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Office of Labor-Management Standards (OLMS)


U.S. Department of Labor

Employment Standards Administration
Office of Labor-Management Standards
Minneapolis Resident Investigator Office
900 Second Avenue South, Suite 450
Minneapolis, MN 55402
(612)370-3111 Fax: (612)370-3107

October 22, 2008

 

Mr. Kenneth Hooker, President LM File Number: 043-916
Machinists AFL-CIO Lodge 1833 Case Number: |||||||||||||||||||||||||
8030 Old Cedar Avenue South, Suite 200
Bloomington, MN 55425-1215

Dear Mr. Hooker:

This office has recently completed an audit of Machinists Lodge 1833 under the Compliance Audit Program (CAP) to determine your organization’s compliance with the provisions of the Labor-Management Reporting and Disclosure Act of 1959 (LMRDA). As discussed during the exit interview with Secretary-Treasurer Robert Bennek and Grand Lodge Auditor Rick Fischer on June 9, 2008, the following problems were disclosed during the CAP. The matters listed below are not an exhaustive list of all possible problem areas since the audit conducted was limited in scope.

Recordkeeping Violations

Title II of the LMRDA establishes certain reporting and recordkeeping requirements. Section 206 requires, among other things, that labor organizations maintain adequate records for at least five years by which each receipt and disbursement of funds, as well as all account balances, can be verified, explained, and clarified. As a general rule, labor organizations must maintain all records used or received in the course of union business.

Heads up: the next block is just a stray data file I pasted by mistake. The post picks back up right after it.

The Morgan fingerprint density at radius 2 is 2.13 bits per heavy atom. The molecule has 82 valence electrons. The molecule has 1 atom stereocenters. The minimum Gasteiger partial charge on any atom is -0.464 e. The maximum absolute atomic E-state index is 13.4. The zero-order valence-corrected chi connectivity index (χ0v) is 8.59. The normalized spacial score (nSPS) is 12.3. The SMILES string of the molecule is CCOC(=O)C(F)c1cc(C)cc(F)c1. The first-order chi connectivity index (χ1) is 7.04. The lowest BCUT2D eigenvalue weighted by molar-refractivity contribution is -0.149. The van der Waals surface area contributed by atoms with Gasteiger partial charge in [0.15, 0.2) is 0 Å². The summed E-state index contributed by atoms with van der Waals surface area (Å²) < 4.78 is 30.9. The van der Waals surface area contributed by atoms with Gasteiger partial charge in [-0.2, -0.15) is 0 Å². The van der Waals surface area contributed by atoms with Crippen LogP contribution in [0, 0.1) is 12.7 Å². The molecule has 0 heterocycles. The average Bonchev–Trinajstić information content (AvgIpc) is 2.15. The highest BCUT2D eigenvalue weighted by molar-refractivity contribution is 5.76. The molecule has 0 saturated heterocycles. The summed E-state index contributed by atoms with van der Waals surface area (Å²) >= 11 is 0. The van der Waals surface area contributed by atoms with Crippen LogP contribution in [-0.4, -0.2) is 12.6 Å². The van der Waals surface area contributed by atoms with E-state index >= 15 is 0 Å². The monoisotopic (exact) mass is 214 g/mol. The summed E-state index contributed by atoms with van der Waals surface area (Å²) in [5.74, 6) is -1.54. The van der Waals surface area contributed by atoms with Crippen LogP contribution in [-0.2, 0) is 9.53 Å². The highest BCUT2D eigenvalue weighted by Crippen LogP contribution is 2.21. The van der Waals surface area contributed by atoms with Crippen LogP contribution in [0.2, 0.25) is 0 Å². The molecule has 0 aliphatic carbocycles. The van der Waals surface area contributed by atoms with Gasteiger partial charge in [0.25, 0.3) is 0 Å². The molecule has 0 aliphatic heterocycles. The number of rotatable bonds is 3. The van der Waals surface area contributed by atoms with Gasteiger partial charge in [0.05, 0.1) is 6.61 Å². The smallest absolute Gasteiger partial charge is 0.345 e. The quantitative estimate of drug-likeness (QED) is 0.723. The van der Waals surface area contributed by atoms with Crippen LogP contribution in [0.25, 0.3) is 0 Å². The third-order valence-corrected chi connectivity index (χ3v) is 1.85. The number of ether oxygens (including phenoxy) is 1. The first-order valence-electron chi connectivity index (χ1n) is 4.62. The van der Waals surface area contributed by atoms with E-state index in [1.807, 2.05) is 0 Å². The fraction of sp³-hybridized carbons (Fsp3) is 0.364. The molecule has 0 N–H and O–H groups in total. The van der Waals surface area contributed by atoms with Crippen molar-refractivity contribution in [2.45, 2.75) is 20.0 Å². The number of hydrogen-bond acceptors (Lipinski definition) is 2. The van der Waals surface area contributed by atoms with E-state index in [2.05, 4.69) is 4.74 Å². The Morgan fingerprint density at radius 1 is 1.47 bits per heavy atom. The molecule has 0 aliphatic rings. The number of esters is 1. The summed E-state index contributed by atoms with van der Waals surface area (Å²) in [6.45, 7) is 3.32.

For disbursements, this includes not only original bills, invoices, receipts, vouchers, and applicable resolutions, but also documentation showing the nature of the union business requiring the disbursement, the goods or services received, and the identity of the recipient(s) of the goods or services. In most instances, this documentation requirement can be satisfied with a sufficiently descriptive expense receipt or invoice. If an expense receipt is not sufficiently descriptive, a union officer or employee should write a note on it providing the additional information. For money it receives, the labor organization must keep at least one record showing the date, amount, purpose, and source of that money. The labor organization must also retain bank records for all accounts.